- Dynamic creation of stream affinity using SQL
- Declarative pipeline stitching using Spring IOC, thereby enabling dynamic topology changes at runtime
- Clustering with elastic scaling
- Cloud deployment
- Publish-subscribe messaging with both push and pull models
- Additional CEP capabilities through Esper integration
On top of this CEP framework, we implemented a real-time analytics data pipeline.
Pulsar real-time analytics pipeline
Pulsar’s real-time analytics data pipeline consists of loosely coupled stages. Each stage is functionally separate from its neighboring stage. Events are transported asynchronously across a pipeline of these loosely coupled stages. This model provides higher reliability and scalability. Each stage can be built and operated independently from its neighboring stages, and can adopt its own deployment and release cycles. The topology can be changed without restarting the cluster.
Here is some of the processing we perform in our real-time analytics pipeline:
- Enrichment – Decorate events with additional attributes. For example, we can add geo location information to user interaction events based on the IP address range.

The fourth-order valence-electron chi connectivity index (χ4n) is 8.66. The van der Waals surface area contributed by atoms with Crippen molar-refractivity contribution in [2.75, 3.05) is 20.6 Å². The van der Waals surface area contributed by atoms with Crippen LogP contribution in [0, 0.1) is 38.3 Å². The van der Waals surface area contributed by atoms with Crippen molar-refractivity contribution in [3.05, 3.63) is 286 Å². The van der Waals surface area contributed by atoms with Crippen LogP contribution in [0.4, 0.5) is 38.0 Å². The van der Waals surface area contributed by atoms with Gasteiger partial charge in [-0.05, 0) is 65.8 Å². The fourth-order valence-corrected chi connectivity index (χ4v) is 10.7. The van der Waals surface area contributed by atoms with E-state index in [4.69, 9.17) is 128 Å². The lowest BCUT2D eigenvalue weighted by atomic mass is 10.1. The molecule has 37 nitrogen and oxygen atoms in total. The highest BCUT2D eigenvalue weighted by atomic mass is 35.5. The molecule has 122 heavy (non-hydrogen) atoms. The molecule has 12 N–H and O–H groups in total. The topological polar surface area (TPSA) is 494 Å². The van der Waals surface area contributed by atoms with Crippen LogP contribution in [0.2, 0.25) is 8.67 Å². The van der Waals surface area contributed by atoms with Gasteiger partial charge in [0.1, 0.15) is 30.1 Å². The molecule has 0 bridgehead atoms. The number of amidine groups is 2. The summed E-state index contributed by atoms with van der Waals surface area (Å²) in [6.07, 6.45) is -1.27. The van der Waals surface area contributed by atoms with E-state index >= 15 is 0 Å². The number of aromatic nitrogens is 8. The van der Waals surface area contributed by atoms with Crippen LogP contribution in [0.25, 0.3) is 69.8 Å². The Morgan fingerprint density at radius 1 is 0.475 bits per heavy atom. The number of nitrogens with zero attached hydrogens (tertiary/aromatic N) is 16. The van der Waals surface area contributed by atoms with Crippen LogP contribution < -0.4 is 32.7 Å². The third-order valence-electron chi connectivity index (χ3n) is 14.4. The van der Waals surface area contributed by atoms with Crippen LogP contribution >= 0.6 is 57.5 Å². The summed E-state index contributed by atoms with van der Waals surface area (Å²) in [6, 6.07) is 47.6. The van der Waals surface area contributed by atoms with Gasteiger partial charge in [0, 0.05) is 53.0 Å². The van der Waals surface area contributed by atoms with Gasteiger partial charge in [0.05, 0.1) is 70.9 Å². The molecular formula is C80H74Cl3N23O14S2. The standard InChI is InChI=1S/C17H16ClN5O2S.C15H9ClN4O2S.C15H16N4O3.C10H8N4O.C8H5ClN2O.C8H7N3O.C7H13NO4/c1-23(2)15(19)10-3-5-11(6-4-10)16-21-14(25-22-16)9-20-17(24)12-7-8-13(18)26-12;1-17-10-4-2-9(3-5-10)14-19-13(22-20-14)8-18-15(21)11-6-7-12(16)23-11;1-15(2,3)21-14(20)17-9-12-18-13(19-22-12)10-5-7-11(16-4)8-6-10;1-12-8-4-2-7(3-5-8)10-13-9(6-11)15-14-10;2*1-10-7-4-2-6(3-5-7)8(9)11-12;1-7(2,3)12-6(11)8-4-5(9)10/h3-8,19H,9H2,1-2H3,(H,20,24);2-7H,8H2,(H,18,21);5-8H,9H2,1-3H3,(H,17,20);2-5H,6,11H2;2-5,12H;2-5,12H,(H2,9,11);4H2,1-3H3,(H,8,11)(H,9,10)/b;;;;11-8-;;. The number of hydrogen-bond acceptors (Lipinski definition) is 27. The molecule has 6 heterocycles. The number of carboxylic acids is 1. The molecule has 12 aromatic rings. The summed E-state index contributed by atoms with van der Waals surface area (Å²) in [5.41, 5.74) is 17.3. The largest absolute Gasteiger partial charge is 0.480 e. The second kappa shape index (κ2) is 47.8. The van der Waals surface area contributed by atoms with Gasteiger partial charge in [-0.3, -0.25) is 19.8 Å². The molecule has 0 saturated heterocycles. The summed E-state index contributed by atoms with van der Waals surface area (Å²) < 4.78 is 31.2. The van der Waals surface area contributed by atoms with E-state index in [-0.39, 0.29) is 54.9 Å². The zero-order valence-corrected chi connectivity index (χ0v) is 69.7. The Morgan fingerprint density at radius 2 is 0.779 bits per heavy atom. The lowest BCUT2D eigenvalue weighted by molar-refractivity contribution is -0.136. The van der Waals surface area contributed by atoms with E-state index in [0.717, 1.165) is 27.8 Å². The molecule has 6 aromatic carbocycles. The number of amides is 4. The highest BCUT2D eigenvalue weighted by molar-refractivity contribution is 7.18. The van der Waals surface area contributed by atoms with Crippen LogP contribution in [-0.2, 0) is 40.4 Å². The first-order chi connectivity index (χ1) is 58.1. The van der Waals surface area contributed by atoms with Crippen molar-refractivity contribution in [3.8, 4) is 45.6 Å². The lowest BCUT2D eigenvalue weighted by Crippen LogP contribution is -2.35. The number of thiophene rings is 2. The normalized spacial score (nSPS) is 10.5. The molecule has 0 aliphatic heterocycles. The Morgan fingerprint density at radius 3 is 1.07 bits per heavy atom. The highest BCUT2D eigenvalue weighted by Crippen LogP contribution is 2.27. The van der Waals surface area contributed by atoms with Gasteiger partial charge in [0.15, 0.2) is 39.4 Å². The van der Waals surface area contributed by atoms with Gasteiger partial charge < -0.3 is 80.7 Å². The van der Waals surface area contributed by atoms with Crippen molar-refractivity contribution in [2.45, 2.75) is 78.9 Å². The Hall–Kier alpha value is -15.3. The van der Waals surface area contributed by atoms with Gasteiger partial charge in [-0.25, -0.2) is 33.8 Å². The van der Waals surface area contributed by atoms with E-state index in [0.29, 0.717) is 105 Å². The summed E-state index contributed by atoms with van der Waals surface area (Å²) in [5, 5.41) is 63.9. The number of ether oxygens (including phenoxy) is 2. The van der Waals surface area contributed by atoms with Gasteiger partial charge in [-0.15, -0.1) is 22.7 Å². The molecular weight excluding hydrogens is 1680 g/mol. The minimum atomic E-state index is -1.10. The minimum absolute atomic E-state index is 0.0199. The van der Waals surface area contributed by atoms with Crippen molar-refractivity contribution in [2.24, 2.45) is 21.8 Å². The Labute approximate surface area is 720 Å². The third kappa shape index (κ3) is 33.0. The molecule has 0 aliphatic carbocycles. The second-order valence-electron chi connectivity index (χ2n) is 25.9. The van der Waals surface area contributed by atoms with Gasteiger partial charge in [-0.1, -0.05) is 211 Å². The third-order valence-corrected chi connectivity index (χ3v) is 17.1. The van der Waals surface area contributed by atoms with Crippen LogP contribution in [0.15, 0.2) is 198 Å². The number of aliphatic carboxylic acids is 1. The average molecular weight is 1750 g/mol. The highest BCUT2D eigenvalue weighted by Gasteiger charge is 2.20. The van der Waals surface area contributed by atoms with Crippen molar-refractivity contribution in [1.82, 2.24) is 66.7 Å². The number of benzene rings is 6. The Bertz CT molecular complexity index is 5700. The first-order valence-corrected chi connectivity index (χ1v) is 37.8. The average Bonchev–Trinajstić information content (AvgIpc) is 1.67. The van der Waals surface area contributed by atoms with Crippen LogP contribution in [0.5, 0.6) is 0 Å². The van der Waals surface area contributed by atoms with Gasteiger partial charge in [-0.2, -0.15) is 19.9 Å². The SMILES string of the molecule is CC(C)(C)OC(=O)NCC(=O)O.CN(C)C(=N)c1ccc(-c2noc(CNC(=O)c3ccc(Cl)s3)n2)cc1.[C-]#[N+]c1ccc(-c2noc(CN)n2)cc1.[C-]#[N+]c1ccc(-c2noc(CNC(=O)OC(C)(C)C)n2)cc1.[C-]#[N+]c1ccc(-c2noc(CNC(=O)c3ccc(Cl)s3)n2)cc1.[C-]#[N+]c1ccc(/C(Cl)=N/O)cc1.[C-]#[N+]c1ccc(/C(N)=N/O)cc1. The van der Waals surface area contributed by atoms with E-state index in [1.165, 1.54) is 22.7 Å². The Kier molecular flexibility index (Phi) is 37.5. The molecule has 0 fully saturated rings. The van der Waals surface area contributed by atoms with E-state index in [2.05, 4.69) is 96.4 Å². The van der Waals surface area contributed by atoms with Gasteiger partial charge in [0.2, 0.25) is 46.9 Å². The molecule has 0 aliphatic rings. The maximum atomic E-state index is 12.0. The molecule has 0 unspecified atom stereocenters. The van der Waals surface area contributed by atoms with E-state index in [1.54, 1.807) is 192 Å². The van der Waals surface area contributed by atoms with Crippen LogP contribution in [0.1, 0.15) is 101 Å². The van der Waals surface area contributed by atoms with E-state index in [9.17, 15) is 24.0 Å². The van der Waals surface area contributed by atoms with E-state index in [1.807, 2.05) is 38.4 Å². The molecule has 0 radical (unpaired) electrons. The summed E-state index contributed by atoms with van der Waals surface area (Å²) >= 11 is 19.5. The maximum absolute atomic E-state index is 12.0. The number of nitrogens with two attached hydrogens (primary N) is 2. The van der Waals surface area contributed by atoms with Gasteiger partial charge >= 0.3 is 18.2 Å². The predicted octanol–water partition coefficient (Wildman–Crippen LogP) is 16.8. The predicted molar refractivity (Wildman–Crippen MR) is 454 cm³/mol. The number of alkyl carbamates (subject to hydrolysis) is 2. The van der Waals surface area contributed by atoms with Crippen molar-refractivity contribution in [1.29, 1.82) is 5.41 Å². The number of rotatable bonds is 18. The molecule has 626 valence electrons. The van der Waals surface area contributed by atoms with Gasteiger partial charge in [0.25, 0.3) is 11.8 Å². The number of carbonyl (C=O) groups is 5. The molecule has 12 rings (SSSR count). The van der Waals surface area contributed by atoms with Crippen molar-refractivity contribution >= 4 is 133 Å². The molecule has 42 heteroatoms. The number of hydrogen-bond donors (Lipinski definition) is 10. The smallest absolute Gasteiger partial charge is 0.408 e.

- Filtering and mutation – Filter out irrelevant attributes and events, or transform the content of an event.
- Aggregation – Count the number of events, or add up metrics along a set of dimensions over a time window.
- Stateful processing – Group multiple events into one, or generate a new event based on a sequence of events and processing rules. An example is our sessionization stage, which tracks user session-based metrics by grouping a sequence of user interaction events into web sessions.
The Pulsar pipeline can be integrated with different systems. For example, summarized events can be sent to a persistent metrics store to support ad-hoc queries. Events can also be sent to some form of visualization dashboard for real-time reporting, or to backend systems that can react to event signals.
A taste of complex event processing
In Pulsar, our approach is to treat the event stream like a database table. We apply SQL queries and annotations on live streams to extract summary data as events are moving.
The following are a few examples of how common processing can be expressed in Pulsar.
Event filtering and routing
insert into SUBSTREAM select D1, D2, D3, D4 from RAWSTREAM where D1 = 2045573 or D2 = 2047936 or D3 = 2051457 or D4 = 2053742; // filtering @PublishOn(topics=“TOPIC1”) // publish sub stream at TOPIC1 @OutputTo(“OutboundMessageChannel”) @ClusterAffinityTag(column = D1); // partition key based on column D1 select * FROM SUBSTREAM;